imageMaria and I both enjoy our music and when we bought the boat there was an adequate stereo that fed speakers in the saloon and cockpit. This was an area we had improved in the Dufour by buying a Bluetooth enabled stereo that could link to any device. We decided that the same would work well on the Moody.

I have noticed on car stereos before that some come with a remote control. Why would you need that? You are next to the stereo, it is probably easier to press the button on the radio itself, isn’t it. And who wants to leave someone in the back of the car with control of the music – a recipe for disaster and probably a bit of Abba (same thing in my eyes, sorry Amanda!). However, on a boat, Bluetooth to your own device and a remote control come into their own. We will quite often set the volume at a reasonable level and then fine tune it with the iPad volume control, usually that means turning it up when Maria’s favourite song comes on 🙂

This was the best 100 pounds I spent on the Dufour and it makes everything so convenient on the Moody.

Of course those that know us well will know that Maria also has a fully portable Karaoke setup (bookings now being taken for her world tour…) and also a portable speaker “brick” from Bose which is excellent especially in a cubby hole or against a wall.

Let’s just say that the music options are covered. I wonder if I can dig out a video at this point of Maria singing……

Yanmar engine – why maintenance is so important

As part of the purchase of the Moody, we had commissioned a survey of the vessel which included a basic survey of the engine.  It would have been possible to 4jh2-utbe_referencehave a full engine survey, and with hindsight this would have been money well spent, on an engine with 3,000 hours on it.  Our surveyor did his initial review of the engine both out and in the water and didn’t report anything amiss.

We had been out in Mariadz a few times as we got used to her but had noticed that there was a little smoke and felt that we should get the engine looked at.  We decided to leave it until the back end of the season and started this work in October 2013.  We asked for Travis Westwood to look at the engine for us, he had previously done some work for us on the Dufour and we felt that this had always been reasonable.  engine corrosionWith apologies for the poor quality of the pictures, Travis reported a disaster on both the generator (another story) but also on the engine.  The picture shows an extensive amount of corrosion in the heat exchanger which means that the entire unit needed to be replaced and we were lucky not to have caused serious issues when using it.  At the same time it was clear that the “recent service” that had been done would have identified these issues and if detected early, the problem we now found could have been avoided.  I had the receipt for the most recent service which had been an oil and filter change.  I compared this with the Yanmar recommended checklist for a 3,000 hour service….clearly there had been some mistake.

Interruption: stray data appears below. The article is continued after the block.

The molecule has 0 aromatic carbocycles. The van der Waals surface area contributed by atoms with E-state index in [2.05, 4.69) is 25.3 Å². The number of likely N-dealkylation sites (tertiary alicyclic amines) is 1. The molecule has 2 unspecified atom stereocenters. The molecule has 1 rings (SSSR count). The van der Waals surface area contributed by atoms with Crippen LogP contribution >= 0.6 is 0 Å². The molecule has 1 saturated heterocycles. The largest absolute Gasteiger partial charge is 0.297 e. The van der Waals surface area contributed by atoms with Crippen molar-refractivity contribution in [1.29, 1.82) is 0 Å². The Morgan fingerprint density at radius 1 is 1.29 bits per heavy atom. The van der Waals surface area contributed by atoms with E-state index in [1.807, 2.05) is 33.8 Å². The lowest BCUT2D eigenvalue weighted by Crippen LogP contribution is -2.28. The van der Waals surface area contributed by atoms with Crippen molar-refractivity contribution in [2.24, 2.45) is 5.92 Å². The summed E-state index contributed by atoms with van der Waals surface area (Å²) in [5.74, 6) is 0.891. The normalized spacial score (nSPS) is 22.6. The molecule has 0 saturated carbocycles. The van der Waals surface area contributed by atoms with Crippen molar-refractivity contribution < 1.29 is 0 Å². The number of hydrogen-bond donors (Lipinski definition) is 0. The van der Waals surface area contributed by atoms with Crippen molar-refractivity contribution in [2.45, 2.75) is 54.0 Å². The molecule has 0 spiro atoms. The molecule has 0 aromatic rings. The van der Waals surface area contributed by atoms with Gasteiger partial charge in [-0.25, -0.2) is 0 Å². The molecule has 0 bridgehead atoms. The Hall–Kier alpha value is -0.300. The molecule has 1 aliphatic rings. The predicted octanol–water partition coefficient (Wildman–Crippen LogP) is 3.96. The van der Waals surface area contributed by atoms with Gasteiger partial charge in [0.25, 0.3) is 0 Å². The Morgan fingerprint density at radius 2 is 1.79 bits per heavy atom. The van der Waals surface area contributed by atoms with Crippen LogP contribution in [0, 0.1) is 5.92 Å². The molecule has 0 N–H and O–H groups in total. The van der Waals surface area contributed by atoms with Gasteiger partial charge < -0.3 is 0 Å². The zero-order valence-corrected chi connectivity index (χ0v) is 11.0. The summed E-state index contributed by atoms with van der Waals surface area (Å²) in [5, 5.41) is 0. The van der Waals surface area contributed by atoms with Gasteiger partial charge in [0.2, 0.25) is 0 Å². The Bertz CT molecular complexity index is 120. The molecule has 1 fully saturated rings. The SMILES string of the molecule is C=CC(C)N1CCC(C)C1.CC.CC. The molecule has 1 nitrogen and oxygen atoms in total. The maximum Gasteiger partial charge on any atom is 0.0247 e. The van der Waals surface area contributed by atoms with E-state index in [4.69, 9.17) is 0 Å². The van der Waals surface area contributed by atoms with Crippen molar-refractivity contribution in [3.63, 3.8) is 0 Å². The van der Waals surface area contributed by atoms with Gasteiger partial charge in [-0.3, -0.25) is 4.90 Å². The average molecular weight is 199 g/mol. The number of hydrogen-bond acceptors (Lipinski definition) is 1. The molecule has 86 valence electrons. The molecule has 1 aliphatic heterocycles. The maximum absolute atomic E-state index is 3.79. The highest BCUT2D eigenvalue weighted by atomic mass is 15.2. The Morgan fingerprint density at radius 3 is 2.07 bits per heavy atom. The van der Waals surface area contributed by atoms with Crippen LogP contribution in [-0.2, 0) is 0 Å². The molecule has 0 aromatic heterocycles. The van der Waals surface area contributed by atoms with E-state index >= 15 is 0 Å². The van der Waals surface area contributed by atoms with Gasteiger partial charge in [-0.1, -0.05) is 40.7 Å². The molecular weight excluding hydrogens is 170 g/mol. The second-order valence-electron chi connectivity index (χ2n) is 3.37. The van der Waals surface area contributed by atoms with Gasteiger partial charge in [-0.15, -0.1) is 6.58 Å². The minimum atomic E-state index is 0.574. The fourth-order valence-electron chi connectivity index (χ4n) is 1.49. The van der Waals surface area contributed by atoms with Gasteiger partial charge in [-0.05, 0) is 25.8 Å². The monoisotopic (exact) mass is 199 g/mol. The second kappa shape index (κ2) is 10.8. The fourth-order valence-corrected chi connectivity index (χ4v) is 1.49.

I decided that in view of the state of the engine and the fact that it had been serviced a matter of months previously that I would speak to the engineer who had done the service.  This gentleman in the Solent area, who specialises in Yanmar, was happy to tell me that he was in fact the engineer that had originally fitted the engine into the Moody and he was happy to help.  He wasn’t quite so happy when I started to ask him about his more recent dealings with the engine. I asked him why he had not serviced the Yanmar engine in line with the manufacturers stipulations.  His first reaction was to say that the Yanmar instructions in the engine manual did not need to be followed! Frankly I found that attitude unbelievable. He then added that he had been specifically told by the owners not to service the engine correctly, and just to change the oil and filters.  This is exactly the same service he had performed on the engine three years previously when it had last been professionally serviced.  Having met the Sharpe’s who sold us the boat, and knowing that they are not marine engineers, I did not believe that they had specifically told the engineer not to service the engine in line with the manufacturers requirements.  I am sure they just wanted the engine serviced before selling.

So we had the engine serviced in line with the recommendations for a 3,000 hours service.  This included injectors being serviced amongst other things.  It also included a completely new heat exchanger at great expense – thousands of pounds.  this work was done by Travis who at the time was the marine engineer who did most of our mechanical work.

At the end of all of this work, the engine ran well although a little smoky from cold, which is apparently to be expected.  It also meant that we realised at some stage in the future and before we left on our trip we would need to have the engine thoroughly reviewed to make sure we don’t get a very expensive repair or even worse replacement as we go round the world.